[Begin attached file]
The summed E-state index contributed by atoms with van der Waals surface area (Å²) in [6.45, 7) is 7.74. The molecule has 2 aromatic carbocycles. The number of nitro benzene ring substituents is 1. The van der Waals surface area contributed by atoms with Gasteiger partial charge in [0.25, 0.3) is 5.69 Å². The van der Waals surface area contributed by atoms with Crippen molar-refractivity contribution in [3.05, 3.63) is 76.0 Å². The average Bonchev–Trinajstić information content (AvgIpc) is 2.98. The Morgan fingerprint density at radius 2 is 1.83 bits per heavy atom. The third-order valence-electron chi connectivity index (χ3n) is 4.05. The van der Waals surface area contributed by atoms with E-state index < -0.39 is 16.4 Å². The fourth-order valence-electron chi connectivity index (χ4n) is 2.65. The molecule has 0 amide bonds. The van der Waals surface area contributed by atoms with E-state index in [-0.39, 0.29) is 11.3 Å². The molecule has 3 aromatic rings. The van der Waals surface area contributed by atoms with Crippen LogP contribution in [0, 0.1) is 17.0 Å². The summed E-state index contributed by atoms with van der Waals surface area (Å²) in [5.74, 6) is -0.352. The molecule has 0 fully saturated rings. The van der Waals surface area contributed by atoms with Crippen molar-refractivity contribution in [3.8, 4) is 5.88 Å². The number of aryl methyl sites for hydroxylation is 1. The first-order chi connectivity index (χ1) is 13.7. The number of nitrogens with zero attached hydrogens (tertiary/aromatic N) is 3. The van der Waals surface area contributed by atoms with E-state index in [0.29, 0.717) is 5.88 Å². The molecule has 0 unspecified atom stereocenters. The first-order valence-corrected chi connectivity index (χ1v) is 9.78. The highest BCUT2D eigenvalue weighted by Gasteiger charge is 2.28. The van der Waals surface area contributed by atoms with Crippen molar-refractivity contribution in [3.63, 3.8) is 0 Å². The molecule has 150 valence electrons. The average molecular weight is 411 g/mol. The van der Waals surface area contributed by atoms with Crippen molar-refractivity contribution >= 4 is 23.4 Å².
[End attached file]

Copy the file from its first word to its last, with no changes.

The summed E-state index contributed by atoms with van der Waals surface area (Å²) in [6.45, 7) is 7.74. The molecule has 2 aromatic carbocycles. The number of nitro benzene ring substituents is 1. The van der Waals surface area contributed by atoms with Gasteiger partial charge in [0.25, 0.3) is 5.69 Å². The van der Waals surface area contributed by atoms with Crippen molar-refractivity contribution in [3.05, 3.63) is 76.0 Å². The average Bonchev–Trinajstić information content (AvgIpc) is 2.98. The Morgan fingerprint density at radius 2 is 1.83 bits per heavy atom. The third-order valence-electron chi connectivity index (χ3n) is 4.05. The van der Waals surface area contributed by atoms with E-state index < -0.39 is 16.4 Å². The fourth-order valence-electron chi connectivity index (χ4n) is 2.65. The molecule has 0 amide bonds. The van der Waals surface area contributed by atoms with E-state index in [-0.39, 0.29) is 11.3 Å². The molecule has 3 aromatic rings. The van der Waals surface area contributed by atoms with Crippen LogP contribution in [0, 0.1) is 17.0 Å². The summed E-state index contributed by atoms with van der Waals surface area (Å²) in [5.74, 6) is -0.352. The molecule has 0 fully saturated rings. The van der Waals surface area contributed by atoms with Crippen molar-refractivity contribution in [3.8, 4) is 5.88 Å². The number of aryl methyl sites for hydroxylation is 1. The first-order chi connectivity index (χ1) is 13.7. The number of nitrogens with zero attached hydrogens (tertiary/aromatic N) is 3. The van der Waals surface area contributed by atoms with E-state index in [0.29, 0.717) is 5.88 Å². The molecule has 0 unspecified atom stereocenters. The first-order valence-corrected chi connectivity index (χ1v) is 9.78. The highest BCUT2D eigenvalue weighted by Gasteiger charge is 2.28. The van der Waals surface area contributed by atoms with Crippen molar-refractivity contribution in [3.63, 3.8) is 0 Å². The molecule has 150 valence electrons. The average molecular weight is 411 g/mol. The van der Waals surface area contributed by atoms with Crippen molar-refractivity contribution >= 4 is 23.4 Å².